By Besha Rodell
By Patrick Range McDonald
By Michael Goldstein
By Dennis Romero
By Sarah Fenske
By Matthew Mullins
By Patrick Range McDonald
By LA Weekly
BEST PURVEYOR OF PSYCHEDELIC FREAKINESS
This has been a banner year for trippy beat-laden psychedelic folk breakdowns in L.A., and you can thank Manimal Vinyl for a lot of it. There are a dozen odd labels that could arguably lay claim to being this city’s best imprint, including In the Red, Nacional, PPM, Stones Throw, Dangerbird, IAMSOUND, Alpha Pup and Gnomonsong, to say nothing of the Epitaph/Anti-/Hellcat empire or the homegrown Warner Bros. and Capitol outfits. But this year Manimal Vinyl tapped into some freakiness that deserves to be celebrated. What, exactly? It’s hard to explain what Manimal Vinyl issues but it’s uniquely Southern Californian, filled with sunswept psychedelia, a little bit of mystical bullshit and a whole lot of rhythm. At the top of its list is Rainbow Arabia, whose transcendent Kabukimono EP trades in rhythmic psychedelia that bumps and trips without overdoing it. Hecuba’s new Paradise full length draws from synth pop and weirdo analog experiments to create something new and beautiful. Alexandra Hope’s underappreciated Invisible Sunday is sparse, commmanding and heavy on the guitars. Those three would be enough, but Manimal’s recent signings, including Warpaint, VoicesVoices and We Are the World, suggest that the label’s agenda stretches way ahead toward the horizon — wherever that may be. manimalvinyl.com.
BEST RECORDING STUDIO IN A HOTEL
At the Studio at the Sunset Marquis Hotel & Villas, in West Hollywood, catering to an artist’s needs is easy: You just order room service. The recording studio, run by Jed Lieber, is housed in an isolated corner of the lavish hotel’s parking garage. With a smoking lounge–meets-bordello interior, the fully-equipped, intimate space offers an alternative to traditional recording studios. Back in the day, the Sunset Marquis was home to a Rolling Stone or two, but today musical megastars (or mega corporations) like U2, Jeff Beck and Aerosmith use the studio as a refuge from the rigors of touring. In fact, the hotel is creating a new parking garage big enough to accommodate their tour buses. It’s a home away from home, and a secret studio for high-profile rockers. 1200 Alta Loma Road, W. Hlywd. (310) 657-1333, sunsetmarquis.com.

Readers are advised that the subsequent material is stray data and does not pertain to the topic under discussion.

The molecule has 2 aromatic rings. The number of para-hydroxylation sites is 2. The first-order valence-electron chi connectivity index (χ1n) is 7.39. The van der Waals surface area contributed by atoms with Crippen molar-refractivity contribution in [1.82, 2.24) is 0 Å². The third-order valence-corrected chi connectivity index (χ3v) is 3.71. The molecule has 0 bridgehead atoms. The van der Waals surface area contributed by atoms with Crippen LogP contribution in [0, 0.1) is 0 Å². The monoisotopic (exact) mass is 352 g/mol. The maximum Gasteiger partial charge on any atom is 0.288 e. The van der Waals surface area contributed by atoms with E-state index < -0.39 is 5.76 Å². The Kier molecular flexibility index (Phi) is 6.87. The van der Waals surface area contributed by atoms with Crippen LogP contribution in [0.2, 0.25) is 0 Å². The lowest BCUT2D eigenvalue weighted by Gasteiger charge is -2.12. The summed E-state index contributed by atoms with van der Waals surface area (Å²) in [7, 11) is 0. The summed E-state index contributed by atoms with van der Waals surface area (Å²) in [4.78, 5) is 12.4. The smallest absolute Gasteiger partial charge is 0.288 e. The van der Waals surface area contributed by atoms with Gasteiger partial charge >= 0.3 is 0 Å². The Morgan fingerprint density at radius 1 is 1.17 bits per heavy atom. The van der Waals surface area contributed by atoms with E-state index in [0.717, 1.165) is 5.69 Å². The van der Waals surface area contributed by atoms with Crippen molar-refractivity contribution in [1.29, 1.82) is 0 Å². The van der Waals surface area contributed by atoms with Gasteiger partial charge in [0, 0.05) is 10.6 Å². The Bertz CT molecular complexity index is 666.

BEST STORE FOR MOM
If GG Allin knew his cuddly mug would one day wind up on a bumper sticker, he might’ve killed himself sooner. Thanks to the Hot Topic–ification of America, every threatening and nonthreatening genre of rock & roll has been turned into pop culture memorabilia, licensed or unlicensed. In Red Zone, however, punk, metal and all their sub-families — from the popular and the anarchic to the Satanic — seem to live and breathe here. (If you need help breathing, they sell gas masks.) And the fact that two of three stores are located in shopping malls (the Burbank shop is surrounded by three AMC theaters, while the Panorama City one is next door to a Wal-Mart) isn’t what’s surprising, but that they have everything on everything, namely the wall-to-wall T-shirts. No less than 15 of the Misfits; an entire wall dedicated to psychobilly; and way, way too many death and black-metal bands, including the usual suspects, like Deicide, Bathory, Lamb of God and the wonderful smell of Napalm Death. There are also bumper stickers, patches, shoes, more clothing, flyers for local punk shows and at least five kinds of pomade; a greaser’s pompadour won’t hold up on its own. Brothers Paul and Mike Haddad opened the first Red Zone in 1992 — only four years after Hot Topic popped up in 1988 — and judging by the guitars signed by the Misfits’ Glenn Danzing and Doyle, Social Distortion’s Mike Ness and all members of the original Guns n’ Roses that hang on the Panorama City store’s wall, they live what they sell. 201 E. Magnolia Blvd., Burbank. (818) 842-1150. Also at 8401 Van Nuys Blvd., Panorama City. (818) 891-1446. And at 620 S. Broadway, dwntwn. (213) 622-8649, redzoneweb.com.
BEST EXPLOSIONS OF COLOR ON A NECK
There’s a timelessness to I. Ronni Kappos’ jewelry. Its perfect home might be the Victoria & Albert Museum in London, where it could fit into almost any collection, from Ancient Egypt and the Bauhaus, to the artists Piet Mondrian, Wassily Kandinsky or El Lissitzky, to contemporary design. And, of course, it belongs in the museum shop — any museum shop. The L.A.–raised Kappos began making jewelry while a student at UC Santa Cruz. Her inspiration originated in midcentury architecture but has of late morphed into a more organic response to the vintage German glass beads she has been fortunate to find: flat, elegantly edged and rich in color. She sees her new designs as “flattened explosions of color.” In this Twilight world, where women’s necks seem so vulnerable — and desirable — a Kappos necklace seems like both a talisman and a beacon. Take your pick. Available at Uncle Jer’s, 4459 W. Sunset Blvd., L.A. (323) 662-6710); Show, 1722 N. Vermont Ave., L.A. (323)644.1960; Plastica, 8405 W. Third St., L.A. (323) 655-1051; and Weego Home, 2939 Main St., Santa Monica. (310) 392-8460. irkjewelry.com for details.
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